In France it is customary that people wish each other for the New Year – whereas in several other countries this is done for Christmas. For the Bishop this meant hours of meeting people formally to exchange greetings and good wishes.

Eugene found these moments heavy, but saw them as an important part of his role in the city. He survived them by trying to live them in the presence of God.

January 1:

And then began the grand general reception. It lasted all day. I had to repeatedly raise my heart to God to offer him the wearisome duty of my position. As annoying as it is, there is a good side to be considered. It is a tribute to the head of religion in the diocese. A lot of people meet him. We exchange a few kind words.

Eugene de Mazenod’s Diary, 1 January December 1840, EO XX

The visits were so numerous that a second day had to be set aside to continue the process.

January 4: A day of visits like yesterday. All our actions can be acceptable to God when we offer them to him. It is out of duty that I do thisdrudgery. Besides, some good comes from this meeting of the pastor with his flock.

Eugene de Mazenod’s Diary, 4 January December 1840, EO XX

A good attitude for us to cultivate when we have to face the dull routine of some of our daily occupations.

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  1. Eleanor Rabnett, Oblate Associate says:

    I seem to awaken each morning with a sense of excitement and hope. What will you have in store for me today Lord as I respond to the invitation of being in this space with you? I am not alone and just the writing of those words fills me with exquisite joy – Jesus is with me and we look together on Eugene and Frank’s offering to begin our day.

    Joy! Quiet and unassuming as it fills my mornings. While my days are not filled with some of the things that I “used to do” still I find myself filled with hope and gratitude as I lean back into the embrace that perfect love offers me. There is my course work to contend with and tomorrow will hold my 10-day rhythm of getting tested for COVID so that I can continue to visit and take the Eucharist to a couple who are older than myself, sick and unable to leave their home.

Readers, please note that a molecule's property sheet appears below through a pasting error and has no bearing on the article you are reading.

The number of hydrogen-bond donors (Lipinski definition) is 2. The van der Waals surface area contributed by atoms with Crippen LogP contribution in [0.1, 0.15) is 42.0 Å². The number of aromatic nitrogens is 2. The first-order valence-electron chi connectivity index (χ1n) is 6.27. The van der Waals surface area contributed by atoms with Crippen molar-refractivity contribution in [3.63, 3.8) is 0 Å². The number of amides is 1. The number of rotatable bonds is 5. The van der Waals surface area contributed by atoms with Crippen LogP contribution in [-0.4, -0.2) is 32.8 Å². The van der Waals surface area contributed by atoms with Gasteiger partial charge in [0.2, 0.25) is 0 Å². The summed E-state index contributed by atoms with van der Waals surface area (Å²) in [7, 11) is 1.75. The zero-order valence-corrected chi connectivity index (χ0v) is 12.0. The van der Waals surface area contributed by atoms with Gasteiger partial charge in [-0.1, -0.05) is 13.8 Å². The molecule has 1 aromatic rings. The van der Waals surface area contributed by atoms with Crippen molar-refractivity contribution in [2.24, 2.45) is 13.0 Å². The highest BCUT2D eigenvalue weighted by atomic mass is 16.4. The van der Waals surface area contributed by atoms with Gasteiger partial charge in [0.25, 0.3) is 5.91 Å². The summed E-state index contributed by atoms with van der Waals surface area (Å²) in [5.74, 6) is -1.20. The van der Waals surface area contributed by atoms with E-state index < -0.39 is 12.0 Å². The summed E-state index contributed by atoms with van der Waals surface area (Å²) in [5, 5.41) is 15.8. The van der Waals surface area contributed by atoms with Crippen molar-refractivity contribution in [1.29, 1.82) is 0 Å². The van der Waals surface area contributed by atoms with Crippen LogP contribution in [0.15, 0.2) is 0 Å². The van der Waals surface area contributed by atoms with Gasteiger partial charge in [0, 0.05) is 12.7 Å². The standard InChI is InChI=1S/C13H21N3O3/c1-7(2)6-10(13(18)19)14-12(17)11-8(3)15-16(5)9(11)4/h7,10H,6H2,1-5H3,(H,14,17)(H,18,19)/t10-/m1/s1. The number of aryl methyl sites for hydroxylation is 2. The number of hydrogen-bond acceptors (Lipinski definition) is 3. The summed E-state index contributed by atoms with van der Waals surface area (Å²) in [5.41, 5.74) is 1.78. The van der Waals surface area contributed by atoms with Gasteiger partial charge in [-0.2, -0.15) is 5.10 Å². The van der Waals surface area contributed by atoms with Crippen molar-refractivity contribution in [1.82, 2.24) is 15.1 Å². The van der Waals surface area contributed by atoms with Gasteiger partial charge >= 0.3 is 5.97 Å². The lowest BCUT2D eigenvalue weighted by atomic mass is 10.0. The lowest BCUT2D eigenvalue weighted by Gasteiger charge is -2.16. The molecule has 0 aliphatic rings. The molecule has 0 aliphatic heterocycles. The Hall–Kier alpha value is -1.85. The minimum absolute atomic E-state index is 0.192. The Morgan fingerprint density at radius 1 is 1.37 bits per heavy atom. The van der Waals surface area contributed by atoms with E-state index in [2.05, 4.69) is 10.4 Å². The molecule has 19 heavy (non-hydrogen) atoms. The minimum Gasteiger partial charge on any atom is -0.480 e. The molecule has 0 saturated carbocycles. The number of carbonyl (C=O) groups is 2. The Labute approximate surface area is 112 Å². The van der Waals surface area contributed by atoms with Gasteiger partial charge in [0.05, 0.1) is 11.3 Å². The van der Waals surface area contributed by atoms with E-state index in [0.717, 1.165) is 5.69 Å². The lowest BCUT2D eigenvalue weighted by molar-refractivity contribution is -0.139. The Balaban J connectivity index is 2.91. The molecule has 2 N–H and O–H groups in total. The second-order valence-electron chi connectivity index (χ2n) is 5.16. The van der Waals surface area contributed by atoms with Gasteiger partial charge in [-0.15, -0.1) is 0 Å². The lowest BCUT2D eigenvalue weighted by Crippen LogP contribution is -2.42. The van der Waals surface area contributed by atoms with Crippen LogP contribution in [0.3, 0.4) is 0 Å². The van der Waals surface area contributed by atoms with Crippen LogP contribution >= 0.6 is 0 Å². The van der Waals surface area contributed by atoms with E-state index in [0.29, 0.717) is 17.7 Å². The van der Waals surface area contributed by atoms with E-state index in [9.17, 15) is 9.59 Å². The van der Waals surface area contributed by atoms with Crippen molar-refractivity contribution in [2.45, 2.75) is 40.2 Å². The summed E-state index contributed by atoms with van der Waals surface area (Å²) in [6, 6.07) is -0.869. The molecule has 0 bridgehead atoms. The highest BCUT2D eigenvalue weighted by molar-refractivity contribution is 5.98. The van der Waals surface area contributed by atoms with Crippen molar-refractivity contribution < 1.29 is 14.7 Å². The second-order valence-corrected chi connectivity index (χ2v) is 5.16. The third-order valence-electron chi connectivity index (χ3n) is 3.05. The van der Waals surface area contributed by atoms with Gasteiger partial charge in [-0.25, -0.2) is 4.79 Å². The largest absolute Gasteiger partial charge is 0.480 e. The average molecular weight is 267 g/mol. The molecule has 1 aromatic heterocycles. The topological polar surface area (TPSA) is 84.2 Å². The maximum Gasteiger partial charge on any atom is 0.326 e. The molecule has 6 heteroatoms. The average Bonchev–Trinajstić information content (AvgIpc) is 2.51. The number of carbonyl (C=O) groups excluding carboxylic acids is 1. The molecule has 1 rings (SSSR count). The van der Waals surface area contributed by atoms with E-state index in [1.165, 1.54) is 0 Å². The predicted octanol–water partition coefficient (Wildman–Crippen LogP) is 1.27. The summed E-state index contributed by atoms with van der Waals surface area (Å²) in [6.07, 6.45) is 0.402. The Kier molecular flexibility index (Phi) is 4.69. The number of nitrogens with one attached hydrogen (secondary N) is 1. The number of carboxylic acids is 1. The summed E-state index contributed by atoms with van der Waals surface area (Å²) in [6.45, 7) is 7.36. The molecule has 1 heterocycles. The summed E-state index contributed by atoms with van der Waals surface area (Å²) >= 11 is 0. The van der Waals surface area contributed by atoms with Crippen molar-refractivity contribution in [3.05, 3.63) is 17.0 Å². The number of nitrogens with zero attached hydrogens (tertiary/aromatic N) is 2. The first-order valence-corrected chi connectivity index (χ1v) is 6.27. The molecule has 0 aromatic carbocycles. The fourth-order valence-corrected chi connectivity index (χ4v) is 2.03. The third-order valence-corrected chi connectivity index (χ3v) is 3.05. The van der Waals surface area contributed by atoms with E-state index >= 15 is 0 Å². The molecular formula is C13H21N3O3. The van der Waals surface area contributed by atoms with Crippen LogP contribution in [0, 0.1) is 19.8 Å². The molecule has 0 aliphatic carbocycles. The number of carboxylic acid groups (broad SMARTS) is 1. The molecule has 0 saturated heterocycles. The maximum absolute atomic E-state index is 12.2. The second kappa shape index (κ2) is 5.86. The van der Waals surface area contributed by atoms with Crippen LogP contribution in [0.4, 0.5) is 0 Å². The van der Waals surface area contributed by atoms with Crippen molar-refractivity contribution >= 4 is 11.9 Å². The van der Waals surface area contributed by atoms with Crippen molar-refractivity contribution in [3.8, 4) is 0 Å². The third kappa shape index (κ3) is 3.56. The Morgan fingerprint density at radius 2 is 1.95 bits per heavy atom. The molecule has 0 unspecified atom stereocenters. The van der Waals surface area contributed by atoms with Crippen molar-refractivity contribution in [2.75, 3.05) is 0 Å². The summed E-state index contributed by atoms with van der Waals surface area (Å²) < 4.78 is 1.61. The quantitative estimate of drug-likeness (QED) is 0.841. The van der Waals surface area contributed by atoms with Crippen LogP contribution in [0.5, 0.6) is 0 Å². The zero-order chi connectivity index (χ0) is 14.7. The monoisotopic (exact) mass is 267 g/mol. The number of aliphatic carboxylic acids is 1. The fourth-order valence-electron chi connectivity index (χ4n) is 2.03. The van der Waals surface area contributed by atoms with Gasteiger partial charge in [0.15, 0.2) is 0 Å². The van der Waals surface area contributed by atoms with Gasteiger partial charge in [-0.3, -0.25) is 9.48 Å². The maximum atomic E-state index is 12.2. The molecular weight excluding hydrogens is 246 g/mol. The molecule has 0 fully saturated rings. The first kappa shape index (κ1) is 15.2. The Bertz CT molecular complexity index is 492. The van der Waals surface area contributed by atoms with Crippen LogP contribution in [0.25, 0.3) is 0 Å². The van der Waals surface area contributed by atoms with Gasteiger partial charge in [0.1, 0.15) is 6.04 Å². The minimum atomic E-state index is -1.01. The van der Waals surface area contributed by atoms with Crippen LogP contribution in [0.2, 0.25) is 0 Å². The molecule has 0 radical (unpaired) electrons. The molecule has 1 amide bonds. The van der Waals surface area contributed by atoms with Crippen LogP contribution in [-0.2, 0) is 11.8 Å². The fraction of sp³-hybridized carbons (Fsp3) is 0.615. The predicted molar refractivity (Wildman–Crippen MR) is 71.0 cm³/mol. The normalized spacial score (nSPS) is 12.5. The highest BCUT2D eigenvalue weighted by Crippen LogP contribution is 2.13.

I might experience some slight discomfort with the testing but I think now of those doctors and nurses who greet us – hours and days filled with tedious routine and yet they comfort our many small discomforts and anxiety that comes with the testing.

    I wonder how those healthcare workers find meaning in what seems to be such a repetitive task – person after person, day after day in order to fulfill their duties. How do they do it I ask myself? Perhaps they too do not enter into it alone but rather are accompanied and held by the Beloved just as we are in our daily lives.

    There is a kind of joyful radiance about my being this morning; I am doubtful that anyone else can see it – but it is in this light that another day begins.

    Today I sit with my Beloved, in his light and in the light of Eugene and all others present in this space. This is what helps our daily routines to be transformed into rhythms of breathing in and out, and hearing our heart beats.

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